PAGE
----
|Ulric Neisser died aged 83|
Tuck into our round-up of the latest and best psych and neuro links:
The New York Times published an obituary for cognitive psychology legend Ulric Neisser, who died on Feb 17. Vaughan Bell of Mind Hacks blog reminds us that Neisser criticised the short-comings of the cognitive approach later in his career. And here’s a report on Neisser’s passing from the Cornell Daily Sun.
Why do we procrastinate at work and some ways to stop (don’t worry, it’s fine to wait until you’ve finished reading these links, really).
New book that’s worth a look “Memory: Fragments of a Modern History’ by Alison Winter. According to Brainpickings, the book “explores how the science and understanding of memory evolved over the past century, from early metaphors that likened it to a filing cabinet to the quasi-science of the prewar era’s “truth serums” to the psychology of false confessions and the latest neuroscience breakthroughs on how remembering works.”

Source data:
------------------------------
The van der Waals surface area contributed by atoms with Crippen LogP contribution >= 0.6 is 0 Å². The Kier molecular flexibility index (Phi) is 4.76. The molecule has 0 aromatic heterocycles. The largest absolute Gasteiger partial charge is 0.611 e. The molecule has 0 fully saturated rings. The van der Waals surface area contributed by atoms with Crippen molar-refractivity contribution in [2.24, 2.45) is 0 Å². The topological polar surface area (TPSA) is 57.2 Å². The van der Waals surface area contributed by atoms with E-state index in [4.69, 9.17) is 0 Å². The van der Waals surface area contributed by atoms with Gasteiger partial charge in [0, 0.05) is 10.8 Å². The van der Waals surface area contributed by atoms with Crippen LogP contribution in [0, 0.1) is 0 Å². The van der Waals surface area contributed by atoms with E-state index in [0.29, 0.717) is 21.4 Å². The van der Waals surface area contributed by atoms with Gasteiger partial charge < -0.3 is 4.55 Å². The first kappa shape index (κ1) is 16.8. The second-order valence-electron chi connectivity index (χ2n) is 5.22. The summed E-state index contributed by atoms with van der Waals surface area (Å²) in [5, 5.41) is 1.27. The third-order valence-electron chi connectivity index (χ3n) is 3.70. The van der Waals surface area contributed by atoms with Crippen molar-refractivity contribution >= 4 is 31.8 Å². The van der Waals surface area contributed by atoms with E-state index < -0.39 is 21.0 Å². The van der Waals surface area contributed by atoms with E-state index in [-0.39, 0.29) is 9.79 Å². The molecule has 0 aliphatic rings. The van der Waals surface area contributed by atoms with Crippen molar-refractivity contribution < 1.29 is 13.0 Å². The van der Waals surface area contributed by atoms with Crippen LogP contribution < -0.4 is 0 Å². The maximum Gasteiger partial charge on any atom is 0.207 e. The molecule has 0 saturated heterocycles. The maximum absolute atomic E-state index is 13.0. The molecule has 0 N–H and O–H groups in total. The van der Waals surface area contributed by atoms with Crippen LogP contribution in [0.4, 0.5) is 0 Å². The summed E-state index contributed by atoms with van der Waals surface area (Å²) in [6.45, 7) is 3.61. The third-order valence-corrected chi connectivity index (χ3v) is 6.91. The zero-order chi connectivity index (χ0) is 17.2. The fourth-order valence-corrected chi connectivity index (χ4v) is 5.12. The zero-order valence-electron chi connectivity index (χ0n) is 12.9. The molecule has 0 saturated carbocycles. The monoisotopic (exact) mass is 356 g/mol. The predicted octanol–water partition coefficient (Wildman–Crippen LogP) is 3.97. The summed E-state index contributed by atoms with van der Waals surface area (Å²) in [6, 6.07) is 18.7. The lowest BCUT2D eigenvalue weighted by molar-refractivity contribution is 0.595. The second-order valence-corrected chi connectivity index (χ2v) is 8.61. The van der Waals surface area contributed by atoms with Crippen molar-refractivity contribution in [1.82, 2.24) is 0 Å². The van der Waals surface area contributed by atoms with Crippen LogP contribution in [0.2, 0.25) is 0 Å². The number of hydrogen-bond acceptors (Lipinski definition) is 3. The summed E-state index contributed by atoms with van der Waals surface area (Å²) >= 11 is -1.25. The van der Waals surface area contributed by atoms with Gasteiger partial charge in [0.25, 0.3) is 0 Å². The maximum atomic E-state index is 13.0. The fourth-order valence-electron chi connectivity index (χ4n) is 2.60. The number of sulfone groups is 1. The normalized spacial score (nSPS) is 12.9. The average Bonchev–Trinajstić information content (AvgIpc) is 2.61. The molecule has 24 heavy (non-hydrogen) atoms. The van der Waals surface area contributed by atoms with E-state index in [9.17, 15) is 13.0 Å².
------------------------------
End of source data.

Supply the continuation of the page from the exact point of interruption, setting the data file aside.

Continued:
Video interviews with Chris Frith and others about the brain basis of consciousness. The same gang appeared on this week’s Guardian Science podcast. And here’s Anil Seth outlining the 8 questions science must answer about consciousness.
Here’s the transcript of Jonah Lehrer’s live NewYorker webchat about the genetics of altruism.
Will we ever be able to decode our dreams using brain scanning technologies? Probably not, says Ed Yong.
The NeuroSkeptic blog reports on an important study that used real objects in a brain scanner and found different results compared with the traditional method of presenting participants with pictures.
Worth a look, new book: The Aha Moment by the chemist David Jones. His personal take on the creative process.
Childline have launched an online therapeutic game for kids called “Sky’s the limit”; designed to take their mind off sad things.
On a related note, the human brain may have several billion fewer neurons than previously thought (but the study does suffer from a small, all-male sample).
Last up, here’s a video tour of the brain regions involved in recognising and processing other people’s moods, courtesy of Scientific American Mind.
That’s all – have a super duper weekend!